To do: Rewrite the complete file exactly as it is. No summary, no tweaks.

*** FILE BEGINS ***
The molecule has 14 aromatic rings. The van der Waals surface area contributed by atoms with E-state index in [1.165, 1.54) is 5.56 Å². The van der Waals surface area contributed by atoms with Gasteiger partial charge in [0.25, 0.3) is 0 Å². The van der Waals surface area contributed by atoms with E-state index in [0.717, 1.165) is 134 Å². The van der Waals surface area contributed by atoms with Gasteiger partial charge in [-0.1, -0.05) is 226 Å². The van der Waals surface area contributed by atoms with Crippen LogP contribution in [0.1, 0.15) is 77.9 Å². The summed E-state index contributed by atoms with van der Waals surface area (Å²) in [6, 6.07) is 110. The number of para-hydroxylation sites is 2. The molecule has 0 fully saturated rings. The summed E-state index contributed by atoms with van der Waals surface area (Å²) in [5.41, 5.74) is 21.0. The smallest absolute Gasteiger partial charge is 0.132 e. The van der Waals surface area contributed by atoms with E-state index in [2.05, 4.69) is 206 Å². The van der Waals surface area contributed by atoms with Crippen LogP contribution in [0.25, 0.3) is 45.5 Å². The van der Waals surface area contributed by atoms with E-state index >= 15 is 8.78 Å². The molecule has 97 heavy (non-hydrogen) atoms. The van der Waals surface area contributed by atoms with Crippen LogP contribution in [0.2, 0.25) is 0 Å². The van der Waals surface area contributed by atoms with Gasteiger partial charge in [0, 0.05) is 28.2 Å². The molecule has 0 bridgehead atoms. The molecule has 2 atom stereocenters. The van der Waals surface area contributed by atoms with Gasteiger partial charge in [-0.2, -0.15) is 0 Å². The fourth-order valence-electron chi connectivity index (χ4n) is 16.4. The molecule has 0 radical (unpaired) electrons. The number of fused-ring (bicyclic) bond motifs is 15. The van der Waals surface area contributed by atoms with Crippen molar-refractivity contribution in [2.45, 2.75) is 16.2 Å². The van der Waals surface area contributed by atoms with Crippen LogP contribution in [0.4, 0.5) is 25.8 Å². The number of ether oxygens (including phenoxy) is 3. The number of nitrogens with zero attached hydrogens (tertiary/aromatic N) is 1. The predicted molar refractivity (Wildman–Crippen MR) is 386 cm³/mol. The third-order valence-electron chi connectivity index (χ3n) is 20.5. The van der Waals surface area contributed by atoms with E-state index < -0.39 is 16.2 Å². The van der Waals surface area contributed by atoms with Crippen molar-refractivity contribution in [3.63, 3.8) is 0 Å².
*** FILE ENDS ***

The molecule has 14 aromatic rings. The van der Waals surface area contributed by atoms with E-state index in [1.165, 1.54) is 5.56 Å². The van der Waals surface area contributed by atoms with Gasteiger partial charge in [0.25, 0.3) is 0 Å². The van der Waals surface area contributed by atoms with E-state index in [0.717, 1.165) is 134 Å². The van der Waals surface area contributed by atoms with Gasteiger partial charge in [-0.1, -0.05) is 226 Å². The van der Waals surface area contributed by atoms with Crippen LogP contribution in [0.1, 0.15) is 77.9 Å². The summed E-state index contributed by atoms with van der Waals surface area (Å²) in [6, 6.07) is 110. The number of para-hydroxylation sites is 2. The molecule has 0 fully saturated rings. The summed E-state index contributed by atoms with van der Waals surface area (Å²) in [5.41, 5.74) is 21.0. The smallest absolute Gasteiger partial charge is 0.132 e. The van der Waals surface area contributed by atoms with E-state index in [2.05, 4.69) is 206 Å². The van der Waals surface area contributed by atoms with Crippen LogP contribution in [0.25, 0.3) is 45.5 Å². The van der Waals surface area contributed by atoms with E-state index >= 15 is 8.78 Å². The molecule has 97 heavy (non-hydrogen) atoms. The van der Waals surface area contributed by atoms with Crippen LogP contribution in [0.2, 0.25) is 0 Å². The van der Waals surface area contributed by atoms with Gasteiger partial charge in [0, 0.05) is 28.2 Å². The molecule has 0 bridgehead atoms. The molecule has 2 atom stereocenters. The van der Waals surface area contributed by atoms with Gasteiger partial charge in [-0.2, -0.15) is 0 Å². The fourth-order valence-electron chi connectivity index (χ4n) is 16.4. The molecule has 0 radical (unpaired) electrons. The number of fused-ring (bicyclic) bond motifs is 15. The van der Waals surface area contributed by atoms with Crippen molar-refractivity contribution in [2.45, 2.75) is 16.2 Å². The van der Waals surface area contributed by atoms with Crippen LogP contribution in [0.4, 0.5) is 25.8 Å². The number of ether oxygens (including phenoxy) is 3. The number of nitrogens with zero attached hydrogens (tertiary/aromatic N) is 1. The predicted molar refractivity (Wildman–Crippen MR) is 386 cm³/mol. The third-order valence-electron chi connectivity index (χ3n) is 20.5. The van der Waals surface area contributed by atoms with E-state index < -0.39 is 16.2 Å². The van der Waals surface area contributed by atoms with Crippen molar-refractivity contribution in [3.63, 3.8) is 0 Å².